I just finished my first week of school! I can't wait to share some of the fun things we did this week, but today I want to talk about "keeping it real" on our blogs. If you are like me, you often read teaching blogs and think to yourself:
"Is this for real?"
"Darn, I felt good about my classroom until I saw that second grade Pinterest picture with chandeliers and light up desks."
"How did she manage to complete those craftivities, math projects, reports, and science experiments in the same week as parent-teacher conferences, a Halloween party, AND report cards?!"
As I reflect back on my first week of school, I think it's important that as bloggers, we keep it real. We naturally want to share the GREAT things that are happening in our classroom in hopes of spreading inspiration, help, and ideas to our followers. That's a good thing, because if we are not blogging to inspire, help, and share, then we shouldn't be blogging in the first place. :) Sometimes, however, I want to send an honest message that says:
Truth: I had a rough few days during this first week of school. I have 25 first graders who are SO sweet. They really are wonderful and have the funniest, cutest personalities! I already love them so much! I KNOW it's going to be an amazing year but many of my new firsties are struggling with expectations for walking in the hallways, keeping their hands to themselves, and using the restroom. They are going to be a great class but they are going to take a bit longer to get into routine than some classes I've had in the past. They are AMAZING in the classroom, but my expectations for the restrooms, hallways, and lining up are very different than what they were used to in kindergarten. So we are chugging along. My week went a lot like this:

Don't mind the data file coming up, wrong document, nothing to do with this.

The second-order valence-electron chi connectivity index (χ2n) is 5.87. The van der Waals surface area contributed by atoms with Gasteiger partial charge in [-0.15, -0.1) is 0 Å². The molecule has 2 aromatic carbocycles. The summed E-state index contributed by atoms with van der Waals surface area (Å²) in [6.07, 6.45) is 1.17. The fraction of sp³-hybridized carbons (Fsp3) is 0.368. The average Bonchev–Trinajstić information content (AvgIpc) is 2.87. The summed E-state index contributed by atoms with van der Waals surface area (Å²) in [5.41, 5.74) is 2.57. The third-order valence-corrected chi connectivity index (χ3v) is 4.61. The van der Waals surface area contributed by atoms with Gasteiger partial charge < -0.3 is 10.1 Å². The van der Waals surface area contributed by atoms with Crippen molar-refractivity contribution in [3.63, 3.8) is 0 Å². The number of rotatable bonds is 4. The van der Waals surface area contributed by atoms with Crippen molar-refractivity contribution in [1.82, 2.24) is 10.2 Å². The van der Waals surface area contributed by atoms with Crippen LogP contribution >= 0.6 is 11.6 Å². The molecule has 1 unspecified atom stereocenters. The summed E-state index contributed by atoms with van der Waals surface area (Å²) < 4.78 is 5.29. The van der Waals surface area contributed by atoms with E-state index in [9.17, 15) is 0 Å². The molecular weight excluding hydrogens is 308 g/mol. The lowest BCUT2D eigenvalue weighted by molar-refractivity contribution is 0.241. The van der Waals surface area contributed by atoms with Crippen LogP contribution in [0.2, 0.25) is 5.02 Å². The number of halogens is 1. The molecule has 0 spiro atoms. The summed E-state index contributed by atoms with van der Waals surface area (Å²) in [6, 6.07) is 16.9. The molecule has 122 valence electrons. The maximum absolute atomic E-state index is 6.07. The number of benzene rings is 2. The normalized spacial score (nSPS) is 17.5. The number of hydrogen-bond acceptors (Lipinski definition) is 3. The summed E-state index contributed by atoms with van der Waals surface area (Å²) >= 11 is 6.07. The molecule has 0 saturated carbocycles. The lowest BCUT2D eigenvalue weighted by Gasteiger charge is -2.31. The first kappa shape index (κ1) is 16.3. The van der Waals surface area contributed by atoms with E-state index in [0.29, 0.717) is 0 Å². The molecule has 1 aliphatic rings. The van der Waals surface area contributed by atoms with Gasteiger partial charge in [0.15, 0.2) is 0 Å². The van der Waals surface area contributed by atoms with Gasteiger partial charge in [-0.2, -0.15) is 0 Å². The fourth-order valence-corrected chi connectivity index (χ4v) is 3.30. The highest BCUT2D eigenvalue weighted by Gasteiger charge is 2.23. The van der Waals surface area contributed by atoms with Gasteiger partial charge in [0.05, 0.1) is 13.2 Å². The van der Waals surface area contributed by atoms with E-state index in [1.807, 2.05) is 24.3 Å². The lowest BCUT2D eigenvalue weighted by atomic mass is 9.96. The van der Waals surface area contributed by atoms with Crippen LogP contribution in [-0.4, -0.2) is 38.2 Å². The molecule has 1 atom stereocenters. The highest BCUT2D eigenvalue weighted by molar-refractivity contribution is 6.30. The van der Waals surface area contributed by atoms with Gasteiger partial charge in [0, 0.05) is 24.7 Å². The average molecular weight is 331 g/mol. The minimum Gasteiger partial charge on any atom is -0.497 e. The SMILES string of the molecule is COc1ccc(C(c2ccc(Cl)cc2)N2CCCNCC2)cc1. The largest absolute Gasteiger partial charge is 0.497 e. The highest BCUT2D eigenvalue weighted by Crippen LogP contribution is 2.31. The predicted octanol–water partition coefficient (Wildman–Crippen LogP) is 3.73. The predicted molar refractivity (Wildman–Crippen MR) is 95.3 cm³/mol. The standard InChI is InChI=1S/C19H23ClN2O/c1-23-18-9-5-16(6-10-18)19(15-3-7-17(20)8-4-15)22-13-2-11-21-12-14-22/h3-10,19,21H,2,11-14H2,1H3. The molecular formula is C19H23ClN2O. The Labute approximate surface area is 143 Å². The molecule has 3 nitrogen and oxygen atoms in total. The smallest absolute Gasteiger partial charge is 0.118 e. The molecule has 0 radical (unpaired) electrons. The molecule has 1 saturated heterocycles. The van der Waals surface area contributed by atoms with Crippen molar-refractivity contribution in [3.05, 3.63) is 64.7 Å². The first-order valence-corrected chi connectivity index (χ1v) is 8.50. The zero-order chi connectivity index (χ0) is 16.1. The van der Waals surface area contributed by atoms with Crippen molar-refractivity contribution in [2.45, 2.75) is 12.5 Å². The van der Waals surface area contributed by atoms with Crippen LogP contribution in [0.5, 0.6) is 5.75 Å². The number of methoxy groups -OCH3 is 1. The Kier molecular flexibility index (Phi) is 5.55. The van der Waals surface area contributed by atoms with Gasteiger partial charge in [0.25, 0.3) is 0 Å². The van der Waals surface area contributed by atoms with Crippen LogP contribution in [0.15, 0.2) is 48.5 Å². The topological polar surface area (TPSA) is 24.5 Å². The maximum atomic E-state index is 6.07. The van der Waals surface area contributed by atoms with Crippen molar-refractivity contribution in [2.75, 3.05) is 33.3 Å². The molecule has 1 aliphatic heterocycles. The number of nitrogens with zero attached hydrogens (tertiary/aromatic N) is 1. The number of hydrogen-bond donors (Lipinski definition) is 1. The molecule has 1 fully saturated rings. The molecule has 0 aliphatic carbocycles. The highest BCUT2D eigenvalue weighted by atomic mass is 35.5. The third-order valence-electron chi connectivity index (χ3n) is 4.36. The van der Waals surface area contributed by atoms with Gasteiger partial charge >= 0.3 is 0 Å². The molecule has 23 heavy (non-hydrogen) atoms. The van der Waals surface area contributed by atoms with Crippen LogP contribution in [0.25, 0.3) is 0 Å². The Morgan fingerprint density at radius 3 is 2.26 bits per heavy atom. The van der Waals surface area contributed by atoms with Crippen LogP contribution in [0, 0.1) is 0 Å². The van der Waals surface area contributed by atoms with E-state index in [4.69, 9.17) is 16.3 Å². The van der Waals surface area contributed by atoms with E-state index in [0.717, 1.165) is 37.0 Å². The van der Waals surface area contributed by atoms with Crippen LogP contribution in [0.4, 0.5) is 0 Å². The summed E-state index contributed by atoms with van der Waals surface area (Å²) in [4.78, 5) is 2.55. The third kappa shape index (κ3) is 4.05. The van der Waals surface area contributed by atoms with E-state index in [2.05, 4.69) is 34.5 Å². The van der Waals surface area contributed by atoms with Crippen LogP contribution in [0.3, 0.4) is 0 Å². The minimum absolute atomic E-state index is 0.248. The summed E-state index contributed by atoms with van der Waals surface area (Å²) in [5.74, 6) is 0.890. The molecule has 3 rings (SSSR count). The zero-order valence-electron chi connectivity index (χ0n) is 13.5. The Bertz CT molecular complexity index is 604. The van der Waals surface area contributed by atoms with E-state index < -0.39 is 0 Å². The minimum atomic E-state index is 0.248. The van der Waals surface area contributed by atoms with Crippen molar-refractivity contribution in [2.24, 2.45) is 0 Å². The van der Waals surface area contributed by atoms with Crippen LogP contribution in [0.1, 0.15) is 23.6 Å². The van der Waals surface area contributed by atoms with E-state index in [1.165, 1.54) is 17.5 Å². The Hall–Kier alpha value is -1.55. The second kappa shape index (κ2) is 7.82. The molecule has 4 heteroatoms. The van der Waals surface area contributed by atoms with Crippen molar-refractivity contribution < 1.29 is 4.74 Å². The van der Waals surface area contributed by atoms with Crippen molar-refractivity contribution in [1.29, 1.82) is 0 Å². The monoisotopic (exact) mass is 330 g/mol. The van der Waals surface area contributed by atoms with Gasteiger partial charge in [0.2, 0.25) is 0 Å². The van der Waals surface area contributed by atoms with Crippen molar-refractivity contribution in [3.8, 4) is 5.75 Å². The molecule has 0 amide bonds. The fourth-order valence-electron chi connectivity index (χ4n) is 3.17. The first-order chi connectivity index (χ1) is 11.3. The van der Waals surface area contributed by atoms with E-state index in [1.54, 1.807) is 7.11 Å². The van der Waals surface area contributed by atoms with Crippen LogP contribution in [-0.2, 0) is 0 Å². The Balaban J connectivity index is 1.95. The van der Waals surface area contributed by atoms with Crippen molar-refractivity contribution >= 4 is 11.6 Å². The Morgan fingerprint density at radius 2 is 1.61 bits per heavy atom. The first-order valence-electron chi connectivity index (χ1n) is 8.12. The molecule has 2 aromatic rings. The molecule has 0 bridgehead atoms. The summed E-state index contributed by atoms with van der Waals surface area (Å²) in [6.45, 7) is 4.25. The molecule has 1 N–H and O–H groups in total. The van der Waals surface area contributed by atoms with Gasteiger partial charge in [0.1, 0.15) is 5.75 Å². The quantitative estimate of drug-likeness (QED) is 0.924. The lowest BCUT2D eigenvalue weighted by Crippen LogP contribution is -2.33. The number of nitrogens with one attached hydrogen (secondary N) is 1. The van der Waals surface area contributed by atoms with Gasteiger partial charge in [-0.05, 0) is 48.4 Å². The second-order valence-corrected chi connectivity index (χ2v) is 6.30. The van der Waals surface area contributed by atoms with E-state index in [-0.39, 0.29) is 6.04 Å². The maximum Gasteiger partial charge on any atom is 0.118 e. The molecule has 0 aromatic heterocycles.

We talked about what we look and sound like in the hallway. We modeled the correct, incorrect, and correct way (again) to walk in the hallway. We practiced walking in the hallway (with absolutely no agenda or place to be at - just walked to practice). We talked about what we look and sound like when we line up. We practiced lining up. We repeated lining up for lunch 6 times one day. We modeled, modeled, modeled the correct way to behave in the restroom.
Press the REPEAT button and that was my week. On Thursday, I had a moment of, "What if they NEVER get it?!"
But guess what? They did. It is not perfect yet. But Friday was a million times better. They walked in a straight line. They used the restroom quietly and quickly. They were respectful and silent in the hallways. It was a true sign that we were going to be a-okay, folks!
Taping calendar numbers to the floor with clear packing tape helped them know where to stand in line. It also gave each of them their own personal "space."
I'm sharing this with you because we have all felt like this before. We have all been frustrated or worried that our kids will not be able to get into "routine" during back to school time. Sometimes it's because we forget what first graders are like in August and September. Sometimes it's because no matter how amazing you are at classroom management, you'll have those classes during your career that are just "tough." I blog to share ideas, but I also want my blog to be a place that teachers can come to and think, "I'm not alone in this struggle either." Blogging is just as much about sharing as it is about supporting one another. If you ARE struggling to get your kids to meet your behavioral expectations, I will tell you that constant modeling and practice are the two key aspects for success. You may need to put off some academic activities that you had originally planned in order to do so. That's okay! :) We often need to move slow in order to eventually move very fast later in the year. :)
Fellow bloggers, I'm challenging you to share some struggles you face in your classroom. Followers, I'm challenging you to rise above the world of Pinterest and know that you are an AMAZING teacher who does not need chandeliers and light up desks to prove it. ;)
Later today, one of my little sweethearts got up out of his seat during an activity and started walking toward me. My first thought was to repeat our WBT Rule #3: "Raise your hand for permission to leave your seat." But before I could spit the words out of my mouth he hugged me, said "I love you," and then returned to his seat.
How could you NOT know this is going to be a great year?! :)